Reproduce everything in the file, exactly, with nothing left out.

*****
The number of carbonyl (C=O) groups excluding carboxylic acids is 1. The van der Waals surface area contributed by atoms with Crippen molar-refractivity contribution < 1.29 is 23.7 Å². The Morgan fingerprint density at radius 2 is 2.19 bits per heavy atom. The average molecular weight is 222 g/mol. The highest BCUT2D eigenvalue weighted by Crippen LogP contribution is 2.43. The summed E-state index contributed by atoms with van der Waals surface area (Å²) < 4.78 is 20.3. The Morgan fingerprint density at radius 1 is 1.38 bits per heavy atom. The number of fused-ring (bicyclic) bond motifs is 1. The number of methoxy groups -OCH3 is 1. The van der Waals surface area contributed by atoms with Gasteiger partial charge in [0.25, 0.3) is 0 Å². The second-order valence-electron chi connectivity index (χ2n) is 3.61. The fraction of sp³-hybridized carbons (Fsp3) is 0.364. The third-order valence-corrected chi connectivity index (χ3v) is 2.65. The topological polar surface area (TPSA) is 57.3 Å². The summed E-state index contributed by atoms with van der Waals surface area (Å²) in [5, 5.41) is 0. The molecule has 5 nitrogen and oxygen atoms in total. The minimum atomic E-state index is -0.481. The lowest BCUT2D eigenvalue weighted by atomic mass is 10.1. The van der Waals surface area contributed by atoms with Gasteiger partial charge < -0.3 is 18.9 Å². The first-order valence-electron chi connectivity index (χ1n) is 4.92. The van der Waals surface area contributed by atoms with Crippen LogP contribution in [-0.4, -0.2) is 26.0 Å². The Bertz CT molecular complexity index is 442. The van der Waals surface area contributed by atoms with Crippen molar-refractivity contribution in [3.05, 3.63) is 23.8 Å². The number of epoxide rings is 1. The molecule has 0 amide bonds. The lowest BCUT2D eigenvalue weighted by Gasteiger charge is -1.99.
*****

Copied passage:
The number of carbonyl (C=O) groups excluding carboxylic acids is 1. The van der Waals surface area contributed by atoms with Crippen molar-refractivity contribution < 1.29 is 23.7 Å². The Morgan fingerprint density at radius 2 is 2.19 bits per heavy atom. The average molecular weight is 222 g/mol. The highest BCUT2D eigenvalue weighted by Crippen LogP contribution is 2.43. The summed E-state index contributed by atoms with van der Waals surface area (Å²) < 4.78 is 20.3. The Morgan fingerprint density at radius 1 is 1.38 bits per heavy atom. The number of fused-ring (bicyclic) bond motifs is 1. The number of methoxy groups -OCH3 is 1. The van der Waals surface area contributed by atoms with Gasteiger partial charge in [0.25, 0.3) is 0 Å². The second-order valence-electron chi connectivity index (χ2n) is 3.61. The fraction of sp³-hybridized carbons (Fsp3) is 0.364. The third-order valence-corrected chi connectivity index (χ3v) is 2.65. The topological polar surface area (TPSA) is 57.3 Å². The summed E-state index contributed by atoms with van der Waals surface area (Å²) in [5, 5.41) is 0. The molecule has 5 nitrogen and oxygen atoms in total. The minimum atomic E-state index is -0.481. The lowest BCUT2D eigenvalue weighted by atomic mass is 10.1. The van der Waals surface area contributed by atoms with Gasteiger partial charge < -0.3 is 18.9 Å². The first-order valence-electron chi connectivity index (χ1n) is 4.92. The van der Waals surface area contributed by atoms with Crippen LogP contribution in [-0.4, -0.2) is 26.0 Å². The Bertz CT molecular complexity index is 442. The van der Waals surface area contributed by atoms with Crippen molar-refractivity contribution in [3.05, 3.63) is 23.8 Å². The number of epoxide rings is 1. The molecule has 0 amide bonds. The lowest BCUT2D eigenvalue weighted by Gasteiger charge is -1.99.